Dr Marco Leyton

Dr. Marco Leyton is a researcher on mental illnesses and addiction at the Research Institute of the MUHC andthe Montreal Neurological Institute. He is also an associate professor in the Department of Psychiatry at McGill University and the recipient of a William Dawson research chair.

Partenaires

This study is a collaboration between several laboratories of the McGill University Health Centre and McGill University, involving : Dr Sylvia M.L. Cox, Dr Chawki Benkelfat, Dr Alain Dagher, Dr J. Scott Delaney, France Durand, Samuel A. McKenzie, Dr Theodore Kolivakis, Kevin F. Casey, Dr Marco Leyton.

The Montreal Neurological Institute (MNI) is a McGill University research and teaching institute, dedicated to the study of the nervous system and neurological diseases. Founded in 1934 by the renowned Dr. Wilder Penfield, the MNI is one of the world's largest institutes of its kind. MNI researchers are world leaders in cellular and molecular neuroscience, brain imaging, cognitive neuroscience and the study and treatment of epilepsy, multiple sclerosis and neuromuscular disorders. The MNI, with its clinical partner, the Montreal Neurological Hospital (MNH), part of the McGill University Health Centre, continues to integrate research, patient care and training, and is recognized as one of the premier neuroscience centres in the world. At the MNI, we believe in investing in the faculty, staff and students who conduct outstanding research, provide advanced, compassionate care of patients and who pave the way for the next generation of medical advances. Highly talented, motivated people are the engine that drives research - the key to progress in medical care. A new building, the North Wing Expansion, is currently under construction and will house state-of-the-art brain imaging facilities. Once the construction is completed and the new building is fully equipped, the scientific community focused on brain imaging research at the MNI will be without equivalent anywhere in the world.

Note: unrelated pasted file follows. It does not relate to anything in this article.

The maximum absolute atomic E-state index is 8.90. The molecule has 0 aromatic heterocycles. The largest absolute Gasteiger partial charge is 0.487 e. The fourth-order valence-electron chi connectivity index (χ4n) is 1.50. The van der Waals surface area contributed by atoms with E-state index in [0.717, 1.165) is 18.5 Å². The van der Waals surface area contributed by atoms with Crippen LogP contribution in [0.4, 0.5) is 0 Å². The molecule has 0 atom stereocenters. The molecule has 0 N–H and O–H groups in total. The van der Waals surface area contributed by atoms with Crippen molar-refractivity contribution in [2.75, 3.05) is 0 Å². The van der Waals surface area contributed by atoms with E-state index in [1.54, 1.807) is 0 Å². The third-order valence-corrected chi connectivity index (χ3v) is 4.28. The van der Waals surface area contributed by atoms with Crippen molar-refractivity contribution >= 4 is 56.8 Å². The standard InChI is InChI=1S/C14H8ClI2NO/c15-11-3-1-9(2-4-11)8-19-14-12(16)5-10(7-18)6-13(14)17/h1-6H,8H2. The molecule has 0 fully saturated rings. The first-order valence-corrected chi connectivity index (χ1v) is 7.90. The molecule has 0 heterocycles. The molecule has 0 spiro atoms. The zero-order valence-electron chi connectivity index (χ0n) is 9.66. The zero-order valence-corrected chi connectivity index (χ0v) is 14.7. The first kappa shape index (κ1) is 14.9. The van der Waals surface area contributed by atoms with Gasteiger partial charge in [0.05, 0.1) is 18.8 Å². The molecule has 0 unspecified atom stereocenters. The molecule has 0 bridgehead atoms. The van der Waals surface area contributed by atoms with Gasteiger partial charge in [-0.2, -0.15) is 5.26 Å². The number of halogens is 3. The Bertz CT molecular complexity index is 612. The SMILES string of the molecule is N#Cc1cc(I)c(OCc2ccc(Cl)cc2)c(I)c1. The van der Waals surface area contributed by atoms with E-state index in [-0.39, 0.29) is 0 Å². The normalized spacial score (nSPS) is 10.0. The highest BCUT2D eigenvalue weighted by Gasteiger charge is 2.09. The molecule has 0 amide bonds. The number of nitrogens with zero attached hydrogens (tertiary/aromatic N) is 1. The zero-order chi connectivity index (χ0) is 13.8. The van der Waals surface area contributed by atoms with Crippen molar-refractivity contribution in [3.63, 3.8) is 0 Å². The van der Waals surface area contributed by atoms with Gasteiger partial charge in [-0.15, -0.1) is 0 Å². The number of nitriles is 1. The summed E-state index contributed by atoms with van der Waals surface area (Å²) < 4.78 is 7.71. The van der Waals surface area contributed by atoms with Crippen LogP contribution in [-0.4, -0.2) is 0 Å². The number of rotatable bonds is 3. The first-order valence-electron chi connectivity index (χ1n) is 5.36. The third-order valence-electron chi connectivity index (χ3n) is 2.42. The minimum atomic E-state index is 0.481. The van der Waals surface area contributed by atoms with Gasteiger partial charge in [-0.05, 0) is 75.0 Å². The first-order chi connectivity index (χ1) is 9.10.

The Research Institute of the McGill University Health Centre (RI MUHC) is a world-renowned biomedical and health-care hospital research centre. Located in Montreal, Quebec, the institute is the research arm of the MUHC, the university health center affiliated with the Faculty of Medicine at McGill University. The institute supports over 600 researchers, nearly 1200 graduate and post-doctoral students and operates more than 300 laboratories devoted to a broad spectrum of fundamental and clinical research. The Research Institute operates at the forefront of knowledge, innovation and technology and is inextricably linked to the clinical programs of the MUHC, ensuring that patients benefit directly from the latest research-based knowledge. The Research Institute of the MUHC is supported in part by the Fonds de la recherche en santé du Québec.For further details visit: www.muhc.ca/research.